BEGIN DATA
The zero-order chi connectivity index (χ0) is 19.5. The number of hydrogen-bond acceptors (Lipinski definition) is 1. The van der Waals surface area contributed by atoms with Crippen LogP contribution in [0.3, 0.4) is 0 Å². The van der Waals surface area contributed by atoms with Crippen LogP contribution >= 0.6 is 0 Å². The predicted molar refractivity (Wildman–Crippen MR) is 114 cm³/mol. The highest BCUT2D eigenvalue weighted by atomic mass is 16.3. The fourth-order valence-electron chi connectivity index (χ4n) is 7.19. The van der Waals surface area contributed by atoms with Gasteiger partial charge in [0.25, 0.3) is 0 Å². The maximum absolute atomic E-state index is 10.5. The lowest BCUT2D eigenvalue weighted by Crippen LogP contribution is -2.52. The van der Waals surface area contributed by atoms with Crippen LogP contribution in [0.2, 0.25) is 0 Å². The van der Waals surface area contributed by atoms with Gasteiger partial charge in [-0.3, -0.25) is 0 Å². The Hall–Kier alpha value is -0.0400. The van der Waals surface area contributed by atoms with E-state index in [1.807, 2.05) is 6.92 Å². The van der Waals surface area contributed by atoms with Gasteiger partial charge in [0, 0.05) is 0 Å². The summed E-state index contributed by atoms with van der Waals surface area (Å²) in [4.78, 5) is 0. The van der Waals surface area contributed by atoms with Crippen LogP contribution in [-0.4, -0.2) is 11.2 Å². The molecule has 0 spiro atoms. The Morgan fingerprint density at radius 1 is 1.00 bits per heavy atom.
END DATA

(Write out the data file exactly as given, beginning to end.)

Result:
The zero-order chi connectivity index (χ0) is 19.5. The number of hydrogen-bond acceptors (Lipinski definition) is 1. The van der Waals surface area contributed by atoms with Crippen LogP contribution in [0.3, 0.4) is 0 Å². The van der Waals surface area contributed by atoms with Crippen LogP contribution >= 0.6 is 0 Å². The predicted molar refractivity (Wildman–Crippen MR) is 114 cm³/mol. The highest BCUT2D eigenvalue weighted by atomic mass is 16.3. The fourth-order valence-electron chi connectivity index (χ4n) is 7.19. The van der Waals surface area contributed by atoms with Gasteiger partial charge in [0.25, 0.3) is 0 Å². The maximum absolute atomic E-state index is 10.5. The lowest BCUT2D eigenvalue weighted by Crippen LogP contribution is -2.52. The van der Waals surface area contributed by atoms with Crippen LogP contribution in [0.2, 0.25) is 0 Å². The van der Waals surface area contributed by atoms with Gasteiger partial charge in [-0.3, -0.25) is 0 Å². The Hall–Kier alpha value is -0.0400. The van der Waals surface area contributed by atoms with E-state index in [1.807, 2.05) is 6.92 Å². The van der Waals surface area contributed by atoms with Gasteiger partial charge in [0, 0.05) is 0 Å². The summed E-state index contributed by atoms with van der Waals surface area (Å²) in [4.78, 5) is 0. The van der Waals surface area contributed by atoms with Crippen LogP contribution in [-0.4, -0.2) is 11.2 Å². The molecule has 0 spiro atoms. The Morgan fingerprint density at radius 1 is 1.00 bits per heavy atom.